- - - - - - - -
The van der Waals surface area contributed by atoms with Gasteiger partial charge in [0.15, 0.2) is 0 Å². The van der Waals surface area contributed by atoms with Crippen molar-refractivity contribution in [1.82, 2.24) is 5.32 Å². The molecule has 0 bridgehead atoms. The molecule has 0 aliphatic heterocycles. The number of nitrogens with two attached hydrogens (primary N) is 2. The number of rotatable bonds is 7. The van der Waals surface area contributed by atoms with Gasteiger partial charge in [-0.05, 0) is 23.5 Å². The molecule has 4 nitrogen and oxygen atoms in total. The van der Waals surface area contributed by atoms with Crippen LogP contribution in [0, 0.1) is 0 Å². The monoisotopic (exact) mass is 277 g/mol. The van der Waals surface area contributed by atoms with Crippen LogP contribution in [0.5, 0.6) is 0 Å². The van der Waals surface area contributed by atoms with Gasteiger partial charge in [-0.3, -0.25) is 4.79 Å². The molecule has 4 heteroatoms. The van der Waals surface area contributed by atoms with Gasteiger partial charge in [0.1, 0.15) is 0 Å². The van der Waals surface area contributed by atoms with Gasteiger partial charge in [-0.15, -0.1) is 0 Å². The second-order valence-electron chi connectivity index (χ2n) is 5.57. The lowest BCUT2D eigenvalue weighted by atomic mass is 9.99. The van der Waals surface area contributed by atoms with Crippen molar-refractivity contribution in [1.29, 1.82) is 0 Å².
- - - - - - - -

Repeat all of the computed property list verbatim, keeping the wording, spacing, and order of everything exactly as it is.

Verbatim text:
The van der Waals surface area contributed by atoms with Gasteiger partial charge in [0.15, 0.2) is 0 Å². The van der Waals surface area contributed by atoms with Crippen molar-refractivity contribution in [1.82, 2.24) is 5.32 Å². The molecule has 0 bridgehead atoms. The molecule has 0 aliphatic heterocycles. The number of nitrogens with two attached hydrogens (primary N) is 2. The number of rotatable bonds is 7. The van der Waals surface area contributed by atoms with Gasteiger partial charge in [-0.05, 0) is 23.5 Å². The molecule has 4 nitrogen and oxygen atoms in total. The van der Waals surface area contributed by atoms with Crippen LogP contribution in [0, 0.1) is 0 Å². The monoisotopic (exact) mass is 277 g/mol. The van der Waals surface area contributed by atoms with Crippen LogP contribution in [0.5, 0.6) is 0 Å². The van der Waals surface area contributed by atoms with Gasteiger partial charge in [-0.3, -0.25) is 4.79 Å². The molecule has 4 heteroatoms. The van der Waals surface area contributed by atoms with Gasteiger partial charge in [0.1, 0.15) is 0 Å². The van der Waals surface area contributed by atoms with Gasteiger partial charge in [-0.15, -0.1) is 0 Å². The second-order valence-electron chi connectivity index (χ2n) is 5.57. The lowest BCUT2D eigenvalue weighted by atomic mass is 9.99. The van der Waals surface area contributed by atoms with Crippen molar-refractivity contribution in [1.29, 1.82) is 0 Å².